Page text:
Presentation on theme: "The Judicial Branch Hey we are at the half way point!!!!!"— Presentation transcript:
The Judicial Branch Hey we are at the half way point!!!!!
List TWO things you learned about the Judicial Branch
The Federal Court System Powers located in Article III of the Constitution Power to review & interpret laws Have the final say on what is law Read the following -“Laws are a dead letter without courts to expound and define their true meaning and operation.” A. Hamilton
Dual Court System Keep in mind there are Federal Courts and State courts = Dual Court System Which basic principle is this an example of? Federalism : ) State courts hear the majority of cases in the country, not federal courts.
Federal Courts Two Kinds of Federal Courts 1. One Supreme Court – Established by the Constitution and cannot be abolished 2. Inferior Courts---these are lower federal courts created by Congress –Congress has created TWO subcategories of Inferior Courts A. Constitutional Courts B. Special Courts We will discuss the Inferior Courts first:.
Inferior Courts 1. Constitutional Courts Hear the majority of Federal Cases 94 District Federal Courts 12 U.S. Courts of Appeal 1 U.S. Court of International Trade 1 Appeals for the Federal Circuit cases must match criteria for federal crimes – otherwise they go to State courts!
Inferior Courts Con’t 2. Special Courts These courts are created for Specific cases only! U.S. Court of Federal Claims Territorial Courts (Guam, PR) Court of the District of Columbia U.S. Tax court U.S. Appeals for Armed Forces U.S. Appeals for Veterans Claims
How do we know which cases Federal Courts can hear? Jurisdiction = the authority of a court to hear, to try, to decide a case. Power to “say the law” Constitution states federal courts may hear cases because of the following This is known as Exclusive Jurisdiction 1. Subject Matter – case that deals with Interpretation of the Constitution of in any federal statute or treaty Treason or Terrorism Maritime (sea) or Air 2. Parties involved- people involved -US gov’t or agencies -ambassador or other official representation -one state suing another state, person, foreign gov’t -Citizen suing a state, foreign nation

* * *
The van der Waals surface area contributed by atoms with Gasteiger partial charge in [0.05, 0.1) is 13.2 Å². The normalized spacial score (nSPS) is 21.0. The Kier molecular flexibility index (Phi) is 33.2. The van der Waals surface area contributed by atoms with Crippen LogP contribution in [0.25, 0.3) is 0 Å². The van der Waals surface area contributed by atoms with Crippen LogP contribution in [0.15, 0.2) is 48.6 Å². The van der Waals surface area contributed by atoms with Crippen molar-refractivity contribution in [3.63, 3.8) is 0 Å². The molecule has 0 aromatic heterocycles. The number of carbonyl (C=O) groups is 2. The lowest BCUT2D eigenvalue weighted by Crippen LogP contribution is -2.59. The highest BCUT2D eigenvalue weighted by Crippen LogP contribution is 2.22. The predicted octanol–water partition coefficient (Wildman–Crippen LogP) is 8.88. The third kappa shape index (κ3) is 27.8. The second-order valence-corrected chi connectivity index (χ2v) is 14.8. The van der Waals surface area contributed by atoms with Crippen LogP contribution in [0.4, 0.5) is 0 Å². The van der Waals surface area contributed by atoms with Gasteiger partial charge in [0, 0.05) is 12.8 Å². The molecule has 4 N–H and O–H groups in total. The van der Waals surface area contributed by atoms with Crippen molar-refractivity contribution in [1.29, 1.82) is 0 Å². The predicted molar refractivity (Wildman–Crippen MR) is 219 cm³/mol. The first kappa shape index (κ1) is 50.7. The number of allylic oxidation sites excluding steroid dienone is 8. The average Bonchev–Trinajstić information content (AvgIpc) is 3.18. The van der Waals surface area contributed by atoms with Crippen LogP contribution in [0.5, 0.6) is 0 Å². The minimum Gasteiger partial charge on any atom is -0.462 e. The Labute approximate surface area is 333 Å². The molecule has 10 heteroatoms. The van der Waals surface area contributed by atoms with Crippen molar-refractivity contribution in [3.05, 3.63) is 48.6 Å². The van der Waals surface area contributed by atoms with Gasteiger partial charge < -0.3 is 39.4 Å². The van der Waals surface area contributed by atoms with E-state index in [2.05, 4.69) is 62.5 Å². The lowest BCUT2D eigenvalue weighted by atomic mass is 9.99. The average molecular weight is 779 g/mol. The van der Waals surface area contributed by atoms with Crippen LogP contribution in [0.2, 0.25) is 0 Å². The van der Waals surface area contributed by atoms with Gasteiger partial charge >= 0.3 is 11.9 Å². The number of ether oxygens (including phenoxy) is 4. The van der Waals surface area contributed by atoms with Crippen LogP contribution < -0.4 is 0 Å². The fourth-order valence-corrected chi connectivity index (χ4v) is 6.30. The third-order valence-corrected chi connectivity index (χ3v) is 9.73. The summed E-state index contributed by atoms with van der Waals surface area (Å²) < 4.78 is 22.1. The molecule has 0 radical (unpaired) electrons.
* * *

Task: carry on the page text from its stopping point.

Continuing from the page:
Types of Jurisdiction Original – where the case is heard first Appellate –when a court hears a case on an appeal from a lower court – meaning it’s already been heard Exclusive –only heard by federal courts
THE SUPREME COURT The highest court in the US Consist of NINE Presidentially appointed Justices The only Federal Court that cannot be abolished— Constitutionally established
Supreme Court Con’t Chief Justice has “executive power” in the Supreme Court Serve Life Time appointments President nominates and Senate approves Cases they decide cannot be appealed by any other court THEY HAVE THE FINAL SAY SO IN WHAT IS LAW!!!!!!! Only way to reverse a SC decision is: Future Supreme Court Or Change of laws through a Congressional action
Supreme Court Con’t The majority of Supreme Court cases are heard on Appellate Jurisdiction Appellate jurisdiction – most cases heard in the Supreme Court are from appeals They cannot SENTENCE on appellate jurisdiction – simply decide if lower court followed procedures In a FEW instances they have ORIGINAL jurisdiction If it involves Foreign Dignitaries or State v. State
History of the Court First Chief Justice – John Jay Most Influential – John Marshall (we will discuss how he changed the role of the Supreme Court in a case called Marbury v. Madison) Current Chief Justice – John Roberts, Jr
Supreme Court Today Chief Justice JOHN G. ROBERTS, JR. – appointed in 2005 Associate Justices ANTONIN SCALIA – appointed in 1986 ANTHONY M. KENNEDY – appointed in 1988 CLARENCE THOMAS appointed in 1991 RUTH BADER GINSBURG – appointed in 1993 STEPHEN G. BREYER– appointed in 1994 SAMUEL A. ALITO, JR. – appointed in 2006 Sonia Sotomayor – Appointed in 2009 Elena Kagan – Appointed in 2010 Now, I need you to look up which president appoint each justice and add it to your notes